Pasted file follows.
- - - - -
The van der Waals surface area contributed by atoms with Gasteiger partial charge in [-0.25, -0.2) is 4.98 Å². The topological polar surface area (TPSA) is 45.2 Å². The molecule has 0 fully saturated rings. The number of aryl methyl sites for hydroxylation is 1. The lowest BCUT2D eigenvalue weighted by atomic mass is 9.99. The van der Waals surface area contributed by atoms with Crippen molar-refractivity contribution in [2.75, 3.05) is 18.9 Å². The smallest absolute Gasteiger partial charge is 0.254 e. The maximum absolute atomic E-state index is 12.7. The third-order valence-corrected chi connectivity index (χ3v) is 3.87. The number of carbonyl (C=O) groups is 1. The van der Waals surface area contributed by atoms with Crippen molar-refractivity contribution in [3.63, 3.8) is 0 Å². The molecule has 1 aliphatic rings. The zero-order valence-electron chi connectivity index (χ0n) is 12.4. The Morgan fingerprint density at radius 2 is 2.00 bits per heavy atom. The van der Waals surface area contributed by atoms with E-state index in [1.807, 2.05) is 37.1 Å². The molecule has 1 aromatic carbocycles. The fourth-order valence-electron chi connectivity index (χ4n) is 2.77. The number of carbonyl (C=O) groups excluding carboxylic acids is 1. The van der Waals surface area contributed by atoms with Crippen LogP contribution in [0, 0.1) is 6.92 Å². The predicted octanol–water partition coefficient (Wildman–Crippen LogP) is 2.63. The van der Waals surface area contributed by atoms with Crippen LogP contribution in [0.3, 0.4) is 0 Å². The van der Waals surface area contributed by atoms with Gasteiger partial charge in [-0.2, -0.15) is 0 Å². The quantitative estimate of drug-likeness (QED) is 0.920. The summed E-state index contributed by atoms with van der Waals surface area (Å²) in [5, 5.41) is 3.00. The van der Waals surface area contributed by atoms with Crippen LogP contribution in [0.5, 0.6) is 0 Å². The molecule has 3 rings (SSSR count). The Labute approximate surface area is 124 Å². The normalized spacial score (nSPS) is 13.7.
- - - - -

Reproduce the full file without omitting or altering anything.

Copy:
The van der Waals surface area contributed by atoms with Gasteiger partial charge in [-0.25, -0.2) is 4.98 Å². The topological polar surface area (TPSA) is 45.2 Å². The molecule has 0 fully saturated rings. The number of aryl methyl sites for hydroxylation is 1. The lowest BCUT2D eigenvalue weighted by atomic mass is 9.99. The van der Waals surface area contributed by atoms with Crippen molar-refractivity contribution in [2.75, 3.05) is 18.9 Å². The smallest absolute Gasteiger partial charge is 0.254 e. The maximum absolute atomic E-state index is 12.7. The third-order valence-corrected chi connectivity index (χ3v) is 3.87. The number of carbonyl (C=O) groups is 1. The van der Waals surface area contributed by atoms with Crippen molar-refractivity contribution in [3.63, 3.8) is 0 Å². The molecule has 1 aliphatic rings. The zero-order valence-electron chi connectivity index (χ0n) is 12.4. The Morgan fingerprint density at radius 2 is 2.00 bits per heavy atom. The van der Waals surface area contributed by atoms with E-state index in [1.807, 2.05) is 37.1 Å². The molecule has 1 aromatic carbocycles. The fourth-order valence-electron chi connectivity index (χ4n) is 2.77. The number of carbonyl (C=O) groups excluding carboxylic acids is 1. The van der Waals surface area contributed by atoms with Crippen LogP contribution in [0, 0.1) is 6.92 Å². The predicted octanol–water partition coefficient (Wildman–Crippen LogP) is 2.63. The van der Waals surface area contributed by atoms with Crippen LogP contribution in [0.3, 0.4) is 0 Å². The van der Waals surface area contributed by atoms with Gasteiger partial charge in [-0.2, -0.15) is 0 Å². The quantitative estimate of drug-likeness (QED) is 0.920. The summed E-state index contributed by atoms with van der Waals surface area (Å²) in [5, 5.41) is 3.00. The van der Waals surface area contributed by atoms with Crippen LogP contribution in [0.5, 0.6) is 0 Å². The molecule has 3 rings (SSSR count). The Labute approximate surface area is 124 Å². The normalized spacial score (nSPS) is 13.7.